Edmonton, Alberta — Alberta drivers are bracing for potential car insurance hikes in the new year, the provincial government has created a committee to examine what ails the system.
Earlier this year, the United Conservative party government cancelled the former NDP government’s five percent cap on insurance premium increases, prompting premium hikes of nearly 12 percent. Alberta Finance Minister Travis Toews said he is hearing from concerned consumers and insurance companies, who say they’re selling insurance at a loss.
“The cap was really putting a Band-Aid on a problem that just continued to fester,” said Toews. “Ultimately, it didn’t deal with the problem at hand.”
Toews appointed Chris Daniel—who is also a consumer representative on the Automobile Insurance Rate Board, which approves car insurance rate hikes in Alberta—as the committee’s chairman.
The province’s problems include rising payouts as a result of natural disasters like the 2016 Ford McMurray wildfire, Alberta’s higher-than-normal rate of auto theft, hailstorms and the escalating cost of injury claims, said Daniel.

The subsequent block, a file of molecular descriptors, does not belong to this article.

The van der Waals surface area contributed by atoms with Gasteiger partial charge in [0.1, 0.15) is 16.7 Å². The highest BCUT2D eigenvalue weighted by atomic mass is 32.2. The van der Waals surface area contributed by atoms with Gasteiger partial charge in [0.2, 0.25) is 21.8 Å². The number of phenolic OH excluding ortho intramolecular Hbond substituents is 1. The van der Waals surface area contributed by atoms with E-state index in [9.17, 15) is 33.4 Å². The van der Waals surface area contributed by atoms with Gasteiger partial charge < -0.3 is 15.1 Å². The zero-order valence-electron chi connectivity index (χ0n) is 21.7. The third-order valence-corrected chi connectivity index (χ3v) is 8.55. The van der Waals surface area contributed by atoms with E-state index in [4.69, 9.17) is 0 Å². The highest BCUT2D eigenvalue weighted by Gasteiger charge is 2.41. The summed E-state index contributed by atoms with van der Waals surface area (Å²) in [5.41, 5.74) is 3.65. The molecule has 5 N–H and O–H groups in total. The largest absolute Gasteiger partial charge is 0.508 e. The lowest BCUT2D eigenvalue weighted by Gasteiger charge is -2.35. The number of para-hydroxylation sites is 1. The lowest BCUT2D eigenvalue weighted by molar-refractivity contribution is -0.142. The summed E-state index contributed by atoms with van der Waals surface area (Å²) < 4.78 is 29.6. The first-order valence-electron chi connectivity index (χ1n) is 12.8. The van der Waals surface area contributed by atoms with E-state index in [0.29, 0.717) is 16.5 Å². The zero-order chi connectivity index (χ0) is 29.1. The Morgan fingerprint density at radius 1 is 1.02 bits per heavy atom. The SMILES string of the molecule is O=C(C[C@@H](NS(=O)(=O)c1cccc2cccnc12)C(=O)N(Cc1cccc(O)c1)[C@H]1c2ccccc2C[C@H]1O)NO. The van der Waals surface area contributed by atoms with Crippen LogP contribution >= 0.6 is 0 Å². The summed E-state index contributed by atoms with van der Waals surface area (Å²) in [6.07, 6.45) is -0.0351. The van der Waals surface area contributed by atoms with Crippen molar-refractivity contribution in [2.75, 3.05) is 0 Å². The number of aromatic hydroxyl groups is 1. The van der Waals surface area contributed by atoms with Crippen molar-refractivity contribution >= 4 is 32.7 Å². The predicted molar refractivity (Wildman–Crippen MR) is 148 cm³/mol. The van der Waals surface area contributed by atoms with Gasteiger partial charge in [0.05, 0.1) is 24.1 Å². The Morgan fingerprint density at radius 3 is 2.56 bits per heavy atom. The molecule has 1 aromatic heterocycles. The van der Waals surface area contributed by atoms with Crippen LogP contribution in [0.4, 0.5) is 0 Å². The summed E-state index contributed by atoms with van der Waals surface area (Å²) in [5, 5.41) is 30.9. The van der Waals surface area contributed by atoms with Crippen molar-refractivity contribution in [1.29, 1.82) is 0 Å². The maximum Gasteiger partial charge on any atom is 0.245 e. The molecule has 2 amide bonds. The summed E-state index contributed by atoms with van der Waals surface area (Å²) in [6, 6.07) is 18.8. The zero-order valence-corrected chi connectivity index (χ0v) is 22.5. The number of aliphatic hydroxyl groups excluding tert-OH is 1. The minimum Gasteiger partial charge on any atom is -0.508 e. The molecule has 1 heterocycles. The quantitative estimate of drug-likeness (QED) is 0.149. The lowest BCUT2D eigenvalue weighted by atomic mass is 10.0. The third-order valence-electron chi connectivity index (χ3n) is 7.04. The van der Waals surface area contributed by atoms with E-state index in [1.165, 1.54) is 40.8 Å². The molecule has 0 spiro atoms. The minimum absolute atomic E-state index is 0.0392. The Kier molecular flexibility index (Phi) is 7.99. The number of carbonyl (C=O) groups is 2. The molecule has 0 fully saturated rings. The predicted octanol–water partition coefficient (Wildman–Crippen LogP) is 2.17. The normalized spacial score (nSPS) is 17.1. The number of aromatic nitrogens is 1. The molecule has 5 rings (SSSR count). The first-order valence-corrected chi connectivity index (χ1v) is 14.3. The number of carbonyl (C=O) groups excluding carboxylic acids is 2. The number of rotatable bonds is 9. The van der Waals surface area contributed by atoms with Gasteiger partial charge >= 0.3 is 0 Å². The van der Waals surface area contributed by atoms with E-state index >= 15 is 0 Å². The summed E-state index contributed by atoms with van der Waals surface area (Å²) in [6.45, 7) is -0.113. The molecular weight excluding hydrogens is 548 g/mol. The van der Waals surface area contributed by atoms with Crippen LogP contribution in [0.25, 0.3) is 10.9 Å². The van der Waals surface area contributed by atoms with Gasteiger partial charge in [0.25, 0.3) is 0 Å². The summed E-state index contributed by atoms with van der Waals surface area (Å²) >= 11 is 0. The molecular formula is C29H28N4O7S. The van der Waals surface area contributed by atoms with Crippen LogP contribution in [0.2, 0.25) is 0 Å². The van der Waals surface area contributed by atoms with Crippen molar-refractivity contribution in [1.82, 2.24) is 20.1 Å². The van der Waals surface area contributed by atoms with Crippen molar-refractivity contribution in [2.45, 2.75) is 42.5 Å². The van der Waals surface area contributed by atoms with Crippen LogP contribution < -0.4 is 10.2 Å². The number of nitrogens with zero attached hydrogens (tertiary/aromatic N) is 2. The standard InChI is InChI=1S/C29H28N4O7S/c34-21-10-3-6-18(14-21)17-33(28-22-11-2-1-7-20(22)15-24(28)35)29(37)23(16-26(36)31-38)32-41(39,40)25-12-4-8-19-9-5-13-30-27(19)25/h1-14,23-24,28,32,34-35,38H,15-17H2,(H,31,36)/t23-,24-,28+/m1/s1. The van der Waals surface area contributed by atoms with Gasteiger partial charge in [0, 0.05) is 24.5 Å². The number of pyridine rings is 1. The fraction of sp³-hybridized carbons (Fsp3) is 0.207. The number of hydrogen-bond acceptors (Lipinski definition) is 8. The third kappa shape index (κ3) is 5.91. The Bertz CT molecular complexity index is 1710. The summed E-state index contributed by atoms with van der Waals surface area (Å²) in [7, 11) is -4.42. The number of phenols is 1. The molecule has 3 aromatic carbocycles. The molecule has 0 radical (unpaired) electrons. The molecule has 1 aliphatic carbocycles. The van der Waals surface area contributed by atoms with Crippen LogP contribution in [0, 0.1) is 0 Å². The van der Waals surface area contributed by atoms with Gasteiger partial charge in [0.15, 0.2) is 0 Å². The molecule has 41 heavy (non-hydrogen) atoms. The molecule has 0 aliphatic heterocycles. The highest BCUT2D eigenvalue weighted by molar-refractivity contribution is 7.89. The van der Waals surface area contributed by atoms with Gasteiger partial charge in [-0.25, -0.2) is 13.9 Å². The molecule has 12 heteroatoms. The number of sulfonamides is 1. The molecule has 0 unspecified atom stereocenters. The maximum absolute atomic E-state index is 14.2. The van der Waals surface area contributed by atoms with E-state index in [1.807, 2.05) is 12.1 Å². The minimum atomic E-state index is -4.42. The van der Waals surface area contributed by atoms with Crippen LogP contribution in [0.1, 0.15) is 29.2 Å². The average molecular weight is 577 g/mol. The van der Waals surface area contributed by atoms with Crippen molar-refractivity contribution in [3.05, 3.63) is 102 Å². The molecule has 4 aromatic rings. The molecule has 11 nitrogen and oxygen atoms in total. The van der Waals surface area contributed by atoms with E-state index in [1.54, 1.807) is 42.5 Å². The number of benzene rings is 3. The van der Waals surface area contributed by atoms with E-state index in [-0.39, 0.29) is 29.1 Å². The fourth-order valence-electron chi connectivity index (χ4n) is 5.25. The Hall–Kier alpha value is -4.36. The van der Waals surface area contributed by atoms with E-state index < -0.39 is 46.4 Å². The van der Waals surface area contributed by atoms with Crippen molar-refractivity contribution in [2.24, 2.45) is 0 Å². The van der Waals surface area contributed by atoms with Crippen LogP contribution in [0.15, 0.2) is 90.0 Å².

Lawyer Shelley Miller and Dr. Larry Ohlhauser have also been appointed to the committee, which aims to find a “real solution” and make recommendations to the government for reform by next spring. It has a budget of $1-million.
Although the panel has no preconceived outcomes, on the table could be some form of no-fault insurance coverage, limiting the conditions under which an injured person can sue an at-fault driver for pain and suffering stemming from a crash.
The province has also said offering government-run insurance like B.C. and Saskatchewan is not an option.